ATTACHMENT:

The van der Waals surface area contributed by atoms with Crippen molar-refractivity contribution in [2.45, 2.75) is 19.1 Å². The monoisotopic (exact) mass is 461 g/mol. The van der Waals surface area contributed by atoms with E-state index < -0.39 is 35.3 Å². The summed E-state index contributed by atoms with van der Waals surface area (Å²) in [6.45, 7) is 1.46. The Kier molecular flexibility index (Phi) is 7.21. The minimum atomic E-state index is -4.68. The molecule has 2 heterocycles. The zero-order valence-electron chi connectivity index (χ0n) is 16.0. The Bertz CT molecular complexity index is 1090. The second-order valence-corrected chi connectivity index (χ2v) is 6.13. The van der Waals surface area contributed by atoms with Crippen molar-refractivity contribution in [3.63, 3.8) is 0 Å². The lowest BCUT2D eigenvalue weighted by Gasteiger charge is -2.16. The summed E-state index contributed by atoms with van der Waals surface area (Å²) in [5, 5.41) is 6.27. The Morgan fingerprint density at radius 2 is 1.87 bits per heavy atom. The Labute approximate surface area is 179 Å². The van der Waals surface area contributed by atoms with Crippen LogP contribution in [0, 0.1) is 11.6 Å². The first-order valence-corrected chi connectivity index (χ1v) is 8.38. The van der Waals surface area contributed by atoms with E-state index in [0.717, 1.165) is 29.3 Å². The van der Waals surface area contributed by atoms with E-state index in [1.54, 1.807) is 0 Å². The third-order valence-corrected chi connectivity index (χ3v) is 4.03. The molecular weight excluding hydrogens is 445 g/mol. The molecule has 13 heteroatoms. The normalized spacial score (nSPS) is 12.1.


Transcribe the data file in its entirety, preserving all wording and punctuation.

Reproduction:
The van der Waals surface area contributed by atoms with Crippen molar-refractivity contribution in [2.45, 2.75) is 19.1 Å². The monoisotopic (exact) mass is 461 g/mol. The van der Waals surface area contributed by atoms with E-state index < -0.39 is 35.3 Å². The summed E-state index contributed by atoms with van der Waals surface area (Å²) in [6.45, 7) is 1.46. The Kier molecular flexibility index (Phi) is 7.21. The minimum atomic E-state index is -4.68. The molecule has 2 heterocycles. The zero-order valence-electron chi connectivity index (χ0n) is 16.0. The Bertz CT molecular complexity index is 1090. The second-order valence-corrected chi connectivity index (χ2v) is 6.13. The van der Waals surface area contributed by atoms with Crippen molar-refractivity contribution in [3.63, 3.8) is 0 Å². The lowest BCUT2D eigenvalue weighted by Gasteiger charge is -2.16. The summed E-state index contributed by atoms with van der Waals surface area (Å²) in [5, 5.41) is 6.27. The Morgan fingerprint density at radius 2 is 1.87 bits per heavy atom. The Labute approximate surface area is 179 Å². The van der Waals surface area contributed by atoms with Crippen LogP contribution in [0, 0.1) is 11.6 Å². The first-order valence-corrected chi connectivity index (χ1v) is 8.38. The van der Waals surface area contributed by atoms with E-state index in [0.717, 1.165) is 29.3 Å². The van der Waals surface area contributed by atoms with E-state index in [1.54, 1.807) is 0 Å². The third-order valence-corrected chi connectivity index (χ3v) is 4.03. The molecular weight excluding hydrogens is 445 g/mol. The molecule has 13 heteroatoms. The normalized spacial score (nSPS) is 12.1.